Saint Michael's Pomerleau Alumni Center earns LEED Certification


PomerleauSaint Michael's College was notified April 26th by the Green Building Certification Institute of Washington, D.C., that its Pomerleau Alumni Center, dedicated in the fall of 2009, qualifies for LEED Silver Certification. A glass plaque and certificate have been awarded to the college, announcing this achievement.

The 6,500-square-foot Pomerleau Alumni Center, funded by The Tony B. and Rita M. Pomerleau Foundation and alumni contributions, contains a meeting room suitable for lectures, alumni gatherings, dinners and trustee meetings, and supporting areas, and the college's Offices for Alumni and Parent Relations. It provides a concrete way to recognize the college's strong connection to our graduates, said Saint Michael's President John J. Neuhauser.

LEED (Leadership in Energy & Environmental Design) Certification

LEED is widely recognized as the designation for an environmentally sound, energy efficient building. Gaining that designation requires numerous, step-by-step applications and approvals from the certifying organization, the U.S. Green Building Council.

President Neuhauser instructed Saint Michael's Architect James Farrington to design the the Pomerleau Center as a LEED building. After completing the initial design, Farrington enlisted Wiemann Lamphere Architects "to complete biddable documents and take leadership on the LEED process." Pizzagalli Construction was the successful bidder.

"Both Wiemann Lamphere and Pizzagalli did a great job with the project and the added complexities of ensuring this project achieved LEED certification," said Architect Farrington.

"We are delighted with the results of this functional, energy-efficient, and graceful building that allows us to welcome and celebrate our alumni," President Neuhauser said. "It is gratifying that our efforts to be environmentally sound have earned official LEED certification," the President added.

"Green" Building Details

Gaining LEED certification requires following a precise process during construction. For instance, builders must use specific clean air methods that protect the health of workers. The percentage of materials that end up being recycled, not put into landfills, must reach a certain LEED threshold, and other such requirements.

"We used Vermont Brick Company which was a huge contributor to the regional product requirement," said Architect Farrington. "It was the brick I would have chosen anyway," he added. "The boiler is high efficiency; the whole building is very tight with high R value." It incorporates recycled lumber, water conservation structures, regionally available materials, and other features that give LEED points.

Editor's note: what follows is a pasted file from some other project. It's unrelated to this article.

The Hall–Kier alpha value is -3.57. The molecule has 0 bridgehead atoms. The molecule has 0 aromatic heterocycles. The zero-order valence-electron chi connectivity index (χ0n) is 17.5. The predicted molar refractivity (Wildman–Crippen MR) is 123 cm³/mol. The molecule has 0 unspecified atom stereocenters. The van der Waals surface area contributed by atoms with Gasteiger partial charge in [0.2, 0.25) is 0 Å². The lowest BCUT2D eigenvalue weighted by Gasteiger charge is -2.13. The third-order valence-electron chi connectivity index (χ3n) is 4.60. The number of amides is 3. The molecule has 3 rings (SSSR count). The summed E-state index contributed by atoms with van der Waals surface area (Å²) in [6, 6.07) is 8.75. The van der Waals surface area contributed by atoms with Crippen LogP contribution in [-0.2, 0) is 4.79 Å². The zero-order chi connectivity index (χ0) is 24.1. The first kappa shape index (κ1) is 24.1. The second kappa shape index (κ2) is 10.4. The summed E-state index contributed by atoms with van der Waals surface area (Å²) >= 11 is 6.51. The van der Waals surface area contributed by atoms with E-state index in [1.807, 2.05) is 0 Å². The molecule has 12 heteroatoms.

Every office has large, sound windows to provide good day lighting requiring less use of artificial light. The lighting was designed to use less than one watt per square foot-a LEED point item. Water conservation was achieved through low-use plumbing fixtures that yield better than 40 percent less water usage than standard fixtures.

According to the LEED website, "LEED is an internationally recognized green building certification system, providing third-party verification that a building or community was designed and built using strategies aimed at improving performance across all the metrics that matter most: energy savings, water efficiency, CO2 emissions reduction, improved indoor environmental quality, and stewardship of resources and sensitivity to their impacts."

Tony Pomerleau

Anthony B. Pomerleau, 92, a Burlington real estate developer well known for his generosity in Vermont, served on the Saint Michael's Board of Trustees in the 1970s, and was awarded an honorary Saint Michael's doctoral degree in 1994. He sent two of his sons and a granddaughter to the college, and his son Ernie Pomerleau '69 currently serves on the college's Board of Trustees.

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